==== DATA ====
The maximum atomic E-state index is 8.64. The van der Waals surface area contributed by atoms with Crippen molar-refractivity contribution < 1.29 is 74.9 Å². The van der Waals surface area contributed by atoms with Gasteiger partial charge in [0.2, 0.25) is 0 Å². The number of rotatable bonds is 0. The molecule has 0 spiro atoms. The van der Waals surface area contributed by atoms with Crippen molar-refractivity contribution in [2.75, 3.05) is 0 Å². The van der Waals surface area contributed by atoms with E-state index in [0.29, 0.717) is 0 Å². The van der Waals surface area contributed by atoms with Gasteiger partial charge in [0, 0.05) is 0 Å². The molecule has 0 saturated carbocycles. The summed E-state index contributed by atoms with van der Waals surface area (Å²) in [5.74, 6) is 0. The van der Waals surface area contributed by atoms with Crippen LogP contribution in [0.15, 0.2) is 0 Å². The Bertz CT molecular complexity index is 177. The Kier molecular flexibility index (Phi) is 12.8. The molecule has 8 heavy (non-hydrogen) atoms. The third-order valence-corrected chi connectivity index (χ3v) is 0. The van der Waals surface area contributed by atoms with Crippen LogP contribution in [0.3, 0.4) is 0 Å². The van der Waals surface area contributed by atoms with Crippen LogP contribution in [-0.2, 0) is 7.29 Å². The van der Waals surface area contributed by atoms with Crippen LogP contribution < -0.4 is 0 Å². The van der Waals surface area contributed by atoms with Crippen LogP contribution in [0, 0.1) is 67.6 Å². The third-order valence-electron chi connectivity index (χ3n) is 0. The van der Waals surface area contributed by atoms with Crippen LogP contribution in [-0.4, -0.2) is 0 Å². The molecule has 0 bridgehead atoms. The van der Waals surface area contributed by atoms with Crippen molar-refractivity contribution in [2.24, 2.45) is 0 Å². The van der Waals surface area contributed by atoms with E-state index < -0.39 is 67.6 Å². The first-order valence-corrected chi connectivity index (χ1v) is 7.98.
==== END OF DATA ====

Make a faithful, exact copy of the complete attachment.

The maximum atomic E-state index is 8.64. The van der Waals surface area contributed by atoms with Crippen molar-refractivity contribution < 1.29 is 74.9 Å². The van der Waals surface area contributed by atoms with Gasteiger partial charge in [0.2, 0.25) is 0 Å². The number of rotatable bonds is 0. The molecule has 0 spiro atoms. The van der Waals surface area contributed by atoms with Crippen molar-refractivity contribution in [2.75, 3.05) is 0 Å². The van der Waals surface area contributed by atoms with E-state index in [0.29, 0.717) is 0 Å². The van der Waals surface area contributed by atoms with Gasteiger partial charge in [0, 0.05) is 0 Å². The molecule has 0 saturated carbocycles. The summed E-state index contributed by atoms with van der Waals surface area (Å²) in [5.74, 6) is 0. The van der Waals surface area contributed by atoms with Crippen LogP contribution in [0.15, 0.2) is 0 Å². The Bertz CT molecular complexity index is 177. The Kier molecular flexibility index (Phi) is 12.8. The molecule has 8 heavy (non-hydrogen) atoms. The third-order valence-corrected chi connectivity index (χ3v) is 0. The van der Waals surface area contributed by atoms with Crippen LogP contribution in [0.3, 0.4) is 0 Å². The van der Waals surface area contributed by atoms with Crippen LogP contribution in [-0.2, 0) is 7.29 Å². The van der Waals surface area contributed by atoms with Crippen LogP contribution < -0.4 is 0 Å². The van der Waals surface area contributed by atoms with Crippen LogP contribution in [0, 0.1) is 67.6 Å². The third-order valence-electron chi connectivity index (χ3n) is 0. The van der Waals surface area contributed by atoms with Crippen LogP contribution in [-0.4, -0.2) is 0 Å². The molecule has 0 bridgehead atoms. The van der Waals surface area contributed by atoms with Crippen molar-refractivity contribution in [2.24, 2.45) is 0 Å². The van der Waals surface area contributed by atoms with E-state index < -0.39 is 67.6 Å². The first-order valence-corrected chi connectivity index (χ1v) is 7.98.